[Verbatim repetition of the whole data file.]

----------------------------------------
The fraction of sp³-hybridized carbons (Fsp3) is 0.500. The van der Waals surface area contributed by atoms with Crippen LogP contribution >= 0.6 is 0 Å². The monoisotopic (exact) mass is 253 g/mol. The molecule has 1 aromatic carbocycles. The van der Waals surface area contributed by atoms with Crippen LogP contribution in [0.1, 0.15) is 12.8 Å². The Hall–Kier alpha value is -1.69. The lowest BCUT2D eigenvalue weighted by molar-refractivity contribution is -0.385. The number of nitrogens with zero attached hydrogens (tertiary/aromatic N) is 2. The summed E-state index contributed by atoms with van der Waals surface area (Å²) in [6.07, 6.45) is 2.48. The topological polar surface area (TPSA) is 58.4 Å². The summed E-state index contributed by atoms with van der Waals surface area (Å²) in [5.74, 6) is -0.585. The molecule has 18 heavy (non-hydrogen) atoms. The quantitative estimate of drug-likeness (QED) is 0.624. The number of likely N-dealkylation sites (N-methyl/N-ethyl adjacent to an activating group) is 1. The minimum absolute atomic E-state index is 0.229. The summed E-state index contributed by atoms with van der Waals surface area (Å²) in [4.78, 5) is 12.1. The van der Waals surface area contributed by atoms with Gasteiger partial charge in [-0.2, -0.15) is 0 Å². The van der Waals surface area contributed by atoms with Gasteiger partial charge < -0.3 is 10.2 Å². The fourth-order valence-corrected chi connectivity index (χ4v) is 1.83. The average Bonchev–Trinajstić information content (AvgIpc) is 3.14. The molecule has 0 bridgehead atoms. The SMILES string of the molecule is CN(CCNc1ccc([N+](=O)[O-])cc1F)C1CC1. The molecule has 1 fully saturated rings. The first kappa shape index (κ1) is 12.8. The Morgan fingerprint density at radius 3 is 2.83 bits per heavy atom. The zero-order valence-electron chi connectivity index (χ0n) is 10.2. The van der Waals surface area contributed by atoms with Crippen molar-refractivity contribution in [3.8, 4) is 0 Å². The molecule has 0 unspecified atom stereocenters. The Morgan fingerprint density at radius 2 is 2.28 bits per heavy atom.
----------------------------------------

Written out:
The fraction of sp³-hybridized carbons (Fsp3) is 0.500. The van der Waals surface area contributed by atoms with Crippen LogP contribution >= 0.6 is 0 Å². The monoisotopic (exact) mass is 253 g/mol. The molecule has 1 aromatic carbocycles. The van der Waals surface area contributed by atoms with Crippen LogP contribution in [0.1, 0.15) is 12.8 Å². The Hall–Kier alpha value is -1.69. The lowest BCUT2D eigenvalue weighted by molar-refractivity contribution is -0.385. The number of nitrogens with zero attached hydrogens (tertiary/aromatic N) is 2. The summed E-state index contributed by atoms with van der Waals surface area (Å²) in [6.07, 6.45) is 2.48. The topological polar surface area (TPSA) is 58.4 Å². The summed E-state index contributed by atoms with van der Waals surface area (Å²) in [5.74, 6) is -0.585. The molecule has 18 heavy (non-hydrogen) atoms. The quantitative estimate of drug-likeness (QED) is 0.624. The number of likely N-dealkylation sites (N-methyl/N-ethyl adjacent to an activating group) is 1. The minimum absolute atomic E-state index is 0.229. The summed E-state index contributed by atoms with van der Waals surface area (Å²) in [4.78, 5) is 12.1. The van der Waals surface area contributed by atoms with Gasteiger partial charge in [-0.2, -0.15) is 0 Å². The van der Waals surface area contributed by atoms with Gasteiger partial charge < -0.3 is 10.2 Å². The fourth-order valence-corrected chi connectivity index (χ4v) is 1.83. The average Bonchev–Trinajstić information content (AvgIpc) is 3.14. The molecule has 0 bridgehead atoms. The SMILES string of the molecule is CN(CCNc1ccc([N+](=O)[O-])cc1F)C1CC1. The molecule has 1 fully saturated rings. The first kappa shape index (κ1) is 12.8. The Morgan fingerprint density at radius 3 is 2.83 bits per heavy atom. The zero-order valence-electron chi connectivity index (χ0n) is 10.2. The van der Waals surface area contributed by atoms with Crippen molar-refractivity contribution in [3.8, 4) is 0 Å². The molecule has 0 unspecified atom stereocenters. The Morgan fingerprint density at radius 2 is 2.28 bits per heavy atom.